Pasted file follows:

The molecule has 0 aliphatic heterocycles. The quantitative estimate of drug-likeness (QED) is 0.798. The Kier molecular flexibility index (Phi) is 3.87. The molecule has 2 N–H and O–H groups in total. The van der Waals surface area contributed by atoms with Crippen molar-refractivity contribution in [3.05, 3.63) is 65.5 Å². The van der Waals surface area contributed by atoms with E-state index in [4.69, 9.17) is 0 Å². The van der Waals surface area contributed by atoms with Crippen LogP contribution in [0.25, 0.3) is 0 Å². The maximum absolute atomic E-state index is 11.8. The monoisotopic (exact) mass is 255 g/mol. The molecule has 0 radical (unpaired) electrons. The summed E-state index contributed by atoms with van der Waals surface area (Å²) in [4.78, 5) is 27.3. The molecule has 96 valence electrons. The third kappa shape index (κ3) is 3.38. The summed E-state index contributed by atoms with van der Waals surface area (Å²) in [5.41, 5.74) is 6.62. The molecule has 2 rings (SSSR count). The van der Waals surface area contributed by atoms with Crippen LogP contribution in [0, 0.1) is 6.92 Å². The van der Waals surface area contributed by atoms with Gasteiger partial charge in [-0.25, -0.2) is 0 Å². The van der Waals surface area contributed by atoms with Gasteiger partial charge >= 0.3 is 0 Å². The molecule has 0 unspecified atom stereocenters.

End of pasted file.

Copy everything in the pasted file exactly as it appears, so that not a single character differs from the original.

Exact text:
The molecule has 0 aliphatic heterocycles. The quantitative estimate of drug-likeness (QED) is 0.798. The Kier molecular flexibility index (Phi) is 3.87. The molecule has 2 N–H and O–H groups in total. The van der Waals surface area contributed by atoms with Crippen molar-refractivity contribution in [3.05, 3.63) is 65.5 Å². The van der Waals surface area contributed by atoms with E-state index in [4.69, 9.17) is 0 Å². The van der Waals surface area contributed by atoms with Crippen LogP contribution in [0.25, 0.3) is 0 Å². The maximum absolute atomic E-state index is 11.8. The monoisotopic (exact) mass is 255 g/mol. The molecule has 0 radical (unpaired) electrons. The summed E-state index contributed by atoms with van der Waals surface area (Å²) in [4.78, 5) is 27.3. The molecule has 96 valence electrons. The third kappa shape index (κ3) is 3.38. The summed E-state index contributed by atoms with van der Waals surface area (Å²) in [5.41, 5.74) is 6.62. The molecule has 2 rings (SSSR count). The van der Waals surface area contributed by atoms with Crippen LogP contribution in [0, 0.1) is 6.92 Å². The van der Waals surface area contributed by atoms with Gasteiger partial charge in [-0.25, -0.2) is 0 Å². The van der Waals surface area contributed by atoms with Gasteiger partial charge >= 0.3 is 0 Å². The molecule has 0 unspecified atom stereocenters.